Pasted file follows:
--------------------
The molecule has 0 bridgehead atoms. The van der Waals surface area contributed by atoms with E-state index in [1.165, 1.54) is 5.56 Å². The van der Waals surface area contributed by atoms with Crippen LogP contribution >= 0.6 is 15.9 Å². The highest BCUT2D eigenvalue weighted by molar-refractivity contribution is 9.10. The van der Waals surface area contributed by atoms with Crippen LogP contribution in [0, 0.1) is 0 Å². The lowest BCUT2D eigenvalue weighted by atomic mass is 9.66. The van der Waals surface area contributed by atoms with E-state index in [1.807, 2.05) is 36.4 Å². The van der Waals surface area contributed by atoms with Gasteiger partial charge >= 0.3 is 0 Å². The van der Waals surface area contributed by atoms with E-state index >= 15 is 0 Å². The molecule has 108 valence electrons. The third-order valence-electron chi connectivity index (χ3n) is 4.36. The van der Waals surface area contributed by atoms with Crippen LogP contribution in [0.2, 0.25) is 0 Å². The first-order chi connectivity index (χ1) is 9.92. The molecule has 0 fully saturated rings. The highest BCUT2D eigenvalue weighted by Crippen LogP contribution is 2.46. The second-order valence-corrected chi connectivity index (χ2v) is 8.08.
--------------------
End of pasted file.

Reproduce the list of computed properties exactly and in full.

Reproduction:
The molecule has 0 bridgehead atoms. The van der Waals surface area contributed by atoms with E-state index in [1.165, 1.54) is 5.56 Å². The van der Waals surface area contributed by atoms with Crippen LogP contribution >= 0.6 is 15.9 Å². The highest BCUT2D eigenvalue weighted by molar-refractivity contribution is 9.10. The van der Waals surface area contributed by atoms with Crippen LogP contribution in [0, 0.1) is 0 Å². The lowest BCUT2D eigenvalue weighted by atomic mass is 9.66. The van der Waals surface area contributed by atoms with E-state index in [1.807, 2.05) is 36.4 Å². The van der Waals surface area contributed by atoms with Gasteiger partial charge >= 0.3 is 0 Å². The van der Waals surface area contributed by atoms with E-state index >= 15 is 0 Å². The molecule has 108 valence electrons. The third-order valence-electron chi connectivity index (χ3n) is 4.36. The van der Waals surface area contributed by atoms with Crippen LogP contribution in [0.2, 0.25) is 0 Å². The first-order chi connectivity index (χ1) is 9.92. The molecule has 0 fully saturated rings. The highest BCUT2D eigenvalue weighted by Crippen LogP contribution is 2.46. The second-order valence-corrected chi connectivity index (χ2v) is 8.08.